As of this writing, Donald Trump has been the 45th President of the United States for 226 days, 22 hours, 56 minutes and 22 seconds. Not exactly an eternity but certainly long enough assess his first one-hundred-day contract with the electorate to Make America Great Again.
So just how is the president doing? Let’s begin by charting his progress on his first six items specifically listed to dredge The Swamp:
★ FIRST, propose a constitutional amendment to impose term limits on all members of Congress.
It turns out that it was Texas Sen. Ted Cruz and Florida Rep. Ron DeSantis who introduced this constitutional amendment the first week of January – even before Trump took the oath of office. Their plan would limit Senators to 12 years total and Congressmen to three terms or six years total. Unsurprisingly this has hit the legislative graveyard. Gaining traction for a constitutional amendment is a notoriously heavy lift. First, you need a two-thirds vote from the Senate and House. Then it goes onto state legislatures where 38 of them must approve before ratification to the U.S. Constitution. And all this just to vote themselves out of a job? Let’s just say this doesn’t seem to be happening anytime soon. We’ll have to give Trump a zero on this one.
★ SECOND, a hiring freeze on all federal employees to reduce the federal workforce through attrition (exempting military, public safety, and public health).
Just a few days after taking office – January 23rd to be exact – President Trump signed an executive order freezing all federal jobs with the exemptions as promised. “The order directs that no vacant positions can be filled, or new positions created unless an agency head deems the position necessary to meet national security or public safety responsibilities,” according to a report from The Hill. The president gets a point for this one.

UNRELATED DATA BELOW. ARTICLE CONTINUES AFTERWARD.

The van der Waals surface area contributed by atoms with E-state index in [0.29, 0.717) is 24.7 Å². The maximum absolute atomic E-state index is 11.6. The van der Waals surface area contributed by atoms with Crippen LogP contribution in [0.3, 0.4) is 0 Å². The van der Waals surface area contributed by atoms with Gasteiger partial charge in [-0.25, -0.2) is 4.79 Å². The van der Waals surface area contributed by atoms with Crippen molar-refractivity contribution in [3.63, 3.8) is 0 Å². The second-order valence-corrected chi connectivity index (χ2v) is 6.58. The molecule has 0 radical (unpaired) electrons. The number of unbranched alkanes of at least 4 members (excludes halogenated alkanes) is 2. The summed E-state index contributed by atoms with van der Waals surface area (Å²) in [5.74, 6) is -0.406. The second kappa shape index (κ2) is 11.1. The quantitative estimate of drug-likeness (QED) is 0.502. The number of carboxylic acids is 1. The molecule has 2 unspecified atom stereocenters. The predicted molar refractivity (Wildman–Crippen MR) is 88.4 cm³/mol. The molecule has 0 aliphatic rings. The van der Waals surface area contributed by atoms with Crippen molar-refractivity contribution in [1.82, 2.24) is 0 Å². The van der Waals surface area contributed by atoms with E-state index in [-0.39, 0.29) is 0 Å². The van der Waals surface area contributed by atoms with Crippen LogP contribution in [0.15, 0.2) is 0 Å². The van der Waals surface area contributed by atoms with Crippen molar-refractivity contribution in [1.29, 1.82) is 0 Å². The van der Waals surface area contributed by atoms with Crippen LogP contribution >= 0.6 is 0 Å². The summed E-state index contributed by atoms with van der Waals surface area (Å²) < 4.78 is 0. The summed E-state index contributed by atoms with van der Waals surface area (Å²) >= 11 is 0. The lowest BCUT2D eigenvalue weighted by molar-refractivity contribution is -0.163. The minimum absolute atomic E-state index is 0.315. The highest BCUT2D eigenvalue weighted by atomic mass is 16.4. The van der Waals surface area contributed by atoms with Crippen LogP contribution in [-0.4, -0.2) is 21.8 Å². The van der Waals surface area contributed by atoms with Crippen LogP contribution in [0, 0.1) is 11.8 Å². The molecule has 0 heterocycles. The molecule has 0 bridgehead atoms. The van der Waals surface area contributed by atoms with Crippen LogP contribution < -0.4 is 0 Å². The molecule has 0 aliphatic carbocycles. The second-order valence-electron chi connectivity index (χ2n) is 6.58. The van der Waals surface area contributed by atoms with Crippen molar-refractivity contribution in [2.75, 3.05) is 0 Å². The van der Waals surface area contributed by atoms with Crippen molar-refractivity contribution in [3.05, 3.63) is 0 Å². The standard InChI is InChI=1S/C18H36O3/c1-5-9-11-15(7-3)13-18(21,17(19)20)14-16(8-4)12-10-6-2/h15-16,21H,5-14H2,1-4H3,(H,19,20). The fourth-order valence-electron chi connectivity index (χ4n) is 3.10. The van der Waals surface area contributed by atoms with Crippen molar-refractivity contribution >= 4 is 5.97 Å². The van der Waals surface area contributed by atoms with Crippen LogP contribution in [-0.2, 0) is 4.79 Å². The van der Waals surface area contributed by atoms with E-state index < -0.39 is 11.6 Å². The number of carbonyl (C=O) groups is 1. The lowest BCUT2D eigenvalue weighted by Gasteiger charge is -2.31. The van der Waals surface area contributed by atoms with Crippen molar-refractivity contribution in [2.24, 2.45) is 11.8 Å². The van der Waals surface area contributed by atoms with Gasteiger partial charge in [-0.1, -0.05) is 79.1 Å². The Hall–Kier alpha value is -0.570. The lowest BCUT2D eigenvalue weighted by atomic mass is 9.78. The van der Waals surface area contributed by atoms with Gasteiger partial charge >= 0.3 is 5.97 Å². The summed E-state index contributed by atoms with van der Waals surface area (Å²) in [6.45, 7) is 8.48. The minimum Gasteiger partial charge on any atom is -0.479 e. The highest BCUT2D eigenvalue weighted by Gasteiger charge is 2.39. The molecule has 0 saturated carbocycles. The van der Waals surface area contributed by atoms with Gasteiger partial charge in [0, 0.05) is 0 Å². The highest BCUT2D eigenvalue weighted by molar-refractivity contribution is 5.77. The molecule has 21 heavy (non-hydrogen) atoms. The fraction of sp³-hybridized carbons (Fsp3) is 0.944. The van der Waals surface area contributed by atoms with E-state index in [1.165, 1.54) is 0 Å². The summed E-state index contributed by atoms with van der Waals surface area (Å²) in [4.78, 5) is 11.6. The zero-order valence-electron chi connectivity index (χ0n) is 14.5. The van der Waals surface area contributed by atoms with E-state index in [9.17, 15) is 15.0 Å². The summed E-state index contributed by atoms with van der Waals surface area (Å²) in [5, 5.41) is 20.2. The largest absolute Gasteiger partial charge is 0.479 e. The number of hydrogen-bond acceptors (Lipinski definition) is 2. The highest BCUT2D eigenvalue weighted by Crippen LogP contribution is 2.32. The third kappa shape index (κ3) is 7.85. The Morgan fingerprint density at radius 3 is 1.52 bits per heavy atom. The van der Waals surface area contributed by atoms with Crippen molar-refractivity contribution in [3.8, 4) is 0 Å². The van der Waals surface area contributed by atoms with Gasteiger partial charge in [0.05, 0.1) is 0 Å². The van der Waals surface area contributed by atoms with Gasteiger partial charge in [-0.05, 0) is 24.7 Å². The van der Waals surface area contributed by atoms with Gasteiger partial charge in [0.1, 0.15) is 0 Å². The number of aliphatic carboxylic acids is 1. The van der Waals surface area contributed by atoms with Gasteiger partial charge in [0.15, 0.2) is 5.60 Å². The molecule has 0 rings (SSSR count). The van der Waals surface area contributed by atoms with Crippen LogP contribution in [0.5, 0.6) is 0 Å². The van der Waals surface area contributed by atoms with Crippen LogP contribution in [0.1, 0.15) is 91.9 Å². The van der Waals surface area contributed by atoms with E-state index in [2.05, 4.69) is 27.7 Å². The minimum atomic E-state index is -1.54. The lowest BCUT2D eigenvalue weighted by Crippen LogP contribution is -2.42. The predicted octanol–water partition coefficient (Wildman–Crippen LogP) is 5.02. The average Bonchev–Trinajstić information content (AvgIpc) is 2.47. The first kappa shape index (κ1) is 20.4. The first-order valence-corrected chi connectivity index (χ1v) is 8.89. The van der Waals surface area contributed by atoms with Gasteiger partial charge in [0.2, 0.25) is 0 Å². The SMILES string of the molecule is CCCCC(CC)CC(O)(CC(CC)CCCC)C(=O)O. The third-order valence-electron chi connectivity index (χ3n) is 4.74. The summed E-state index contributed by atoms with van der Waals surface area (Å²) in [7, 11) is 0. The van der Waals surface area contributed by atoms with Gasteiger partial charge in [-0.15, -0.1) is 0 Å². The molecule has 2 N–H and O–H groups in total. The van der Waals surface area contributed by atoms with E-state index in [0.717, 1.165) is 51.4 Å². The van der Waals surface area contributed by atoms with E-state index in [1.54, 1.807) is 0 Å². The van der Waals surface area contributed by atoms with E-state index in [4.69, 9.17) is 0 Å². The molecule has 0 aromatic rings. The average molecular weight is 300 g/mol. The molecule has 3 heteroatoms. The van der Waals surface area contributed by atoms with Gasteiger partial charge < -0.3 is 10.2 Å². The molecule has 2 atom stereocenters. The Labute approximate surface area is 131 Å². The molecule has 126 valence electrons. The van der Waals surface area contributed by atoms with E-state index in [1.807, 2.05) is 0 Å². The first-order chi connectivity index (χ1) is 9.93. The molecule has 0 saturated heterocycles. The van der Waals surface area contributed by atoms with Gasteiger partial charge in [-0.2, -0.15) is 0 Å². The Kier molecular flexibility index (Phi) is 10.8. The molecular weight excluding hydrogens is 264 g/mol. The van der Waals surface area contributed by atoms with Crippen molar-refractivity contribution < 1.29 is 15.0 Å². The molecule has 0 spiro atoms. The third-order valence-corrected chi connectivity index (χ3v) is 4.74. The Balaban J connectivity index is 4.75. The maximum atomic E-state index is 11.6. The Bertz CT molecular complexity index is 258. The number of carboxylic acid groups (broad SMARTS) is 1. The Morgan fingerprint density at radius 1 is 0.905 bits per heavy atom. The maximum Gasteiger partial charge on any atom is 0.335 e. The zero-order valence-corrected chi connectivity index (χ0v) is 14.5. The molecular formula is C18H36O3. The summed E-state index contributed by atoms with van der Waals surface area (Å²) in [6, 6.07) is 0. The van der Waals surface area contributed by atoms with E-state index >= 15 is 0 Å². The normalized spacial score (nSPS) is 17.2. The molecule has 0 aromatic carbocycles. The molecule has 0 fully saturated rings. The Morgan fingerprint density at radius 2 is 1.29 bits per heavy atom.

★ THIRD, a requirement that for every new federal regulation, two existing regulations must be eliminated.
On January 30th Mr. Trump made good on this promise and signed an executive order to this effect. This EO was designed to give small businesses a lane to get cracking in an effort to boost the economy. Score another point for The Donald.
★ FOURTH, a five-year ban on White House and Congressional officials becoming lobbyists after they leave government service.
With yet another executive order, the president set forth this ban – but with a caveat. The new ethics rules do apply to White House staff but do not for Congressional officials. This is essentially because he can’t mandate Congress to abide by his EO – they have to do that themselves. In 2017, the Honest Leadership and Open Government Act was signed. This means there is a two-year hold for Senators and one year for members of Congress wanting to turn in their legislator’s hat for that of a lobbyist. Trump did all within his power that he could do to get this job done, so we’ll give him a point.
★ FIFTH, a lifetime ban on White House officials lobbying on behalf of a foreign government.
This is a promise kept by the president under the very same EO as for item number four listed above.
The fourth pledge in section 1 reads:
I will not, at any time after the termination of my employment in the United States Government, engage in any activity on behalf of any foreign government or foreign political party which, were it undertaken on January 20, 2017, would require me to register under the Foreign Agents Registration Act of 1938, as amended.
Another point for the big man in the Oval Office.
★ SIXTH, a complete ban on foreign lobbyists raising money for American elections.
Thus far, the Trump Administration has no recorded action regarding this sixth promise. Considering the president said he would accomplish these items in his first 100 days, we will have to give him a zero here.
All in all, Liberty Nation gives the president four points out of six for the first half-dozen items listed regarding his Make America Great Again contract. Stay tuned as LN continues to assess the President’s performance. After all, once in office, it is incumbent upon the president to walk the walk and not merely talk the talk.